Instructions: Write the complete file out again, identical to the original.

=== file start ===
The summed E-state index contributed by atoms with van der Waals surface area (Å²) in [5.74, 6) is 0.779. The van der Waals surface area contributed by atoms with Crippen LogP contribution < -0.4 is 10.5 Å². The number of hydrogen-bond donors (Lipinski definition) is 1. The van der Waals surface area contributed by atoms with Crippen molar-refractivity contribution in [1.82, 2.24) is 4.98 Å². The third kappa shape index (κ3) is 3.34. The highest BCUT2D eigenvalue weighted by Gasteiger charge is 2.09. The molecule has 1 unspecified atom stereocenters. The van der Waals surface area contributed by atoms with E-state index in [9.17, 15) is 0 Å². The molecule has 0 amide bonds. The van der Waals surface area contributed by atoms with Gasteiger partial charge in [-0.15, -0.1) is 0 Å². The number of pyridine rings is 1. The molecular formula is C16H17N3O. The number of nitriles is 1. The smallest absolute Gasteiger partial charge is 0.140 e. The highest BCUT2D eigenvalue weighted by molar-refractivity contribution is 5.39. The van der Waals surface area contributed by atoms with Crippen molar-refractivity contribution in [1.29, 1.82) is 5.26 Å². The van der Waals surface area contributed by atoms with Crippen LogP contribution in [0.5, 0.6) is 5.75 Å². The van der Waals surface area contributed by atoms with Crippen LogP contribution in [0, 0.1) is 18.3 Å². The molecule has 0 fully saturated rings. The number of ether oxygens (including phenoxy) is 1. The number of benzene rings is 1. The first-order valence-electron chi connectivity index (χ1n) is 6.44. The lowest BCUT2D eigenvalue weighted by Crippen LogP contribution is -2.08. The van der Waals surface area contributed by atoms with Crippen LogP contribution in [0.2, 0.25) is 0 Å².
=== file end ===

The summed E-state index contributed by atoms with van der Waals surface area (Å²) in [5.74, 6) is 0.779. The van der Waals surface area contributed by atoms with Crippen LogP contribution < -0.4 is 10.5 Å². The number of hydrogen-bond donors (Lipinski definition) is 1. The van der Waals surface area contributed by atoms with Crippen molar-refractivity contribution in [1.82, 2.24) is 4.98 Å². The third kappa shape index (κ3) is 3.34. The highest BCUT2D eigenvalue weighted by Gasteiger charge is 2.09. The molecule has 1 unspecified atom stereocenters. The van der Waals surface area contributed by atoms with E-state index in [9.17, 15) is 0 Å². The molecule has 0 amide bonds. The van der Waals surface area contributed by atoms with Gasteiger partial charge in [-0.15, -0.1) is 0 Å². The number of pyridine rings is 1. The molecular formula is C16H17N3O. The number of nitriles is 1. The smallest absolute Gasteiger partial charge is 0.140 e. The highest BCUT2D eigenvalue weighted by molar-refractivity contribution is 5.39. The van der Waals surface area contributed by atoms with Crippen molar-refractivity contribution in [1.29, 1.82) is 5.26 Å². The van der Waals surface area contributed by atoms with Crippen LogP contribution in [0.5, 0.6) is 5.75 Å². The van der Waals surface area contributed by atoms with Crippen LogP contribution in [0, 0.1) is 18.3 Å². The molecule has 0 fully saturated rings. The number of ether oxygens (including phenoxy) is 1. The number of benzene rings is 1. The first-order valence-electron chi connectivity index (χ1n) is 6.44. The lowest BCUT2D eigenvalue weighted by Crippen LogP contribution is -2.08. The van der Waals surface area contributed by atoms with Crippen LogP contribution in [0.2, 0.25) is 0 Å².